Irrevocable trusts are very complex (and expensive, not just now but in the future as you’ll need to file annual taxes). If you can afford to set up funding for your family members, I’d hope you can afford to do it right. I have seen the results of not-so-expensive or experienced attorneys (after all, how else can less-experienced attorneys compete?) and it is amazing the amount of potential damage in the document waiting to be inflicted at death.

              Another thought - if you are not married yet, you may regret this later. Just be sure to plan for a family and your own responsibilities, if applicable. They will be your top priority. Again, if applicable.
              Our passion is protecting clients and others from predatory and ignorant advisors. Fox & Co CPAs, Fox & Co Wealth Mgmt. 270-247-6087

              Comment


              • #8
                I agree with Gavin West and jfoxcpacfp. Given these facts and circumstances, irrevocable* trusts are unwise and unnecessary. Even third (3rd) party special needs trusts (SNT) can be revocable*. Especially, since you can now get around restrictions on beneficiary self-funding** with a complimentary 529 ABLE account.

                *They should become irrevocable upon your death, but no sense in putting a straight jacket on them before then.
                **Including taxed/untaxed income and gifts from others.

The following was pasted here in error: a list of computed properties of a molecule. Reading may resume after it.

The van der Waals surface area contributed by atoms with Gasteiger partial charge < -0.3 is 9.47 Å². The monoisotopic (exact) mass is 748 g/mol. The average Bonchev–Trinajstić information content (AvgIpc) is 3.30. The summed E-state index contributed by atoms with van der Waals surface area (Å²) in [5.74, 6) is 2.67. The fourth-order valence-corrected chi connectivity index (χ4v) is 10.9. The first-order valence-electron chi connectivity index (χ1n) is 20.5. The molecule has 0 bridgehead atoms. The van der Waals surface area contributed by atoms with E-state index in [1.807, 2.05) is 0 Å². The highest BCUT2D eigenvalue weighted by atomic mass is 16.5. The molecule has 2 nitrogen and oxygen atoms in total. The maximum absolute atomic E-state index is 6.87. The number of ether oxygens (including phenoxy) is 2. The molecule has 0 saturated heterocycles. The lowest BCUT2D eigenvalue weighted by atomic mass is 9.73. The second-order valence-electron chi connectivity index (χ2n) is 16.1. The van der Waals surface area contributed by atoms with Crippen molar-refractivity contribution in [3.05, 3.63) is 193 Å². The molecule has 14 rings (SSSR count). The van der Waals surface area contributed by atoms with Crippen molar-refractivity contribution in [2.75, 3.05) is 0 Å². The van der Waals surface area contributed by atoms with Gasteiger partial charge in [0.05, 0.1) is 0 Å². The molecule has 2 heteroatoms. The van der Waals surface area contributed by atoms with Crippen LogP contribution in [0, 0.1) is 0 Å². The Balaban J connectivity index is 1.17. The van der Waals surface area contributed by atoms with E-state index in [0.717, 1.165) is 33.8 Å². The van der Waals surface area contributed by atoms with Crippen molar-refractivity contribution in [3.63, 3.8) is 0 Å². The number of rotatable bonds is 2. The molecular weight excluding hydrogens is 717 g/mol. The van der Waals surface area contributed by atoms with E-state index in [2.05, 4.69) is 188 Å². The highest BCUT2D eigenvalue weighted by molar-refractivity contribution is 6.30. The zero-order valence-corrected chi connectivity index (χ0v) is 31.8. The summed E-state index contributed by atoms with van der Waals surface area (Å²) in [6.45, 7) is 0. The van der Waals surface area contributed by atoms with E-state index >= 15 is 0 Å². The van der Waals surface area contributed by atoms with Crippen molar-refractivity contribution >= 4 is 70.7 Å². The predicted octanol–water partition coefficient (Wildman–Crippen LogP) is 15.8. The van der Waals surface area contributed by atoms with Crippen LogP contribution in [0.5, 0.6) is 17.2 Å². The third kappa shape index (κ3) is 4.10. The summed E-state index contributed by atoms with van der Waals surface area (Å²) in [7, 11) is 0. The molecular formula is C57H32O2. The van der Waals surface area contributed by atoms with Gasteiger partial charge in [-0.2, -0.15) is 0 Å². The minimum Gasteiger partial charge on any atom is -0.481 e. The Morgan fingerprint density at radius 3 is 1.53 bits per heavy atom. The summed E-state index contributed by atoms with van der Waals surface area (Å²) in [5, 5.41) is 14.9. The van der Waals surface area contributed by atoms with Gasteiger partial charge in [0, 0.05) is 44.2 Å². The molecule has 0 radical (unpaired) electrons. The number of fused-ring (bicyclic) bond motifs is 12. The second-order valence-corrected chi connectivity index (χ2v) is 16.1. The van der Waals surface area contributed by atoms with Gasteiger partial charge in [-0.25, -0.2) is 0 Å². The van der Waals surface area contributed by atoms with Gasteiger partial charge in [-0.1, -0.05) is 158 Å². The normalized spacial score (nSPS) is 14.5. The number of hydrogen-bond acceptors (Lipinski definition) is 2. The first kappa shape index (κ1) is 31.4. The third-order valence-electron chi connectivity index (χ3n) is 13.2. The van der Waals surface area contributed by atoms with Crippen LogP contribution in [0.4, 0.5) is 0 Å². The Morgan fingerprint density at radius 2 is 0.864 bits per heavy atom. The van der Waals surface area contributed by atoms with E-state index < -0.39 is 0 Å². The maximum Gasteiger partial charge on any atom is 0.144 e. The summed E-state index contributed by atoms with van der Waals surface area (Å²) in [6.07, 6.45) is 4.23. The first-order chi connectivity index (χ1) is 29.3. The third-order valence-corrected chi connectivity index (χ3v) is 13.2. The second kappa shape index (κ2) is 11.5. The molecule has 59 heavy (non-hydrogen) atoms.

Comment


                • #9
                  “I am a single male and wanted to set up an irrevocable trust as my beneficiary in Illinois. Basically I have 2 elderly parents and 2 disabled siblings. All 4 of whom are unable to manage things on their own.”

                  First, a single male attempting to provide for a complicated set of 4 beneficiaries is extremely impressive. I admire your sense of responsibility.

                  BUT, it seems you have independently decided “irrevocable” is the solution, rather than seek professional advice. There are enough “signs” that a permanent setup might not be appropriate for YOU. Shortage of time, your personal path in life, amounts involved and concerns with cost are just a few. There are downsides to your self selected solution. It might not be best for you in the future. If you ask an attorney to set something up, they will do it. The problem is that might not be what they would actually recommend. You didn’t ask that question. Avoid that mistake. So much depends on your situation, not the parents and siblings.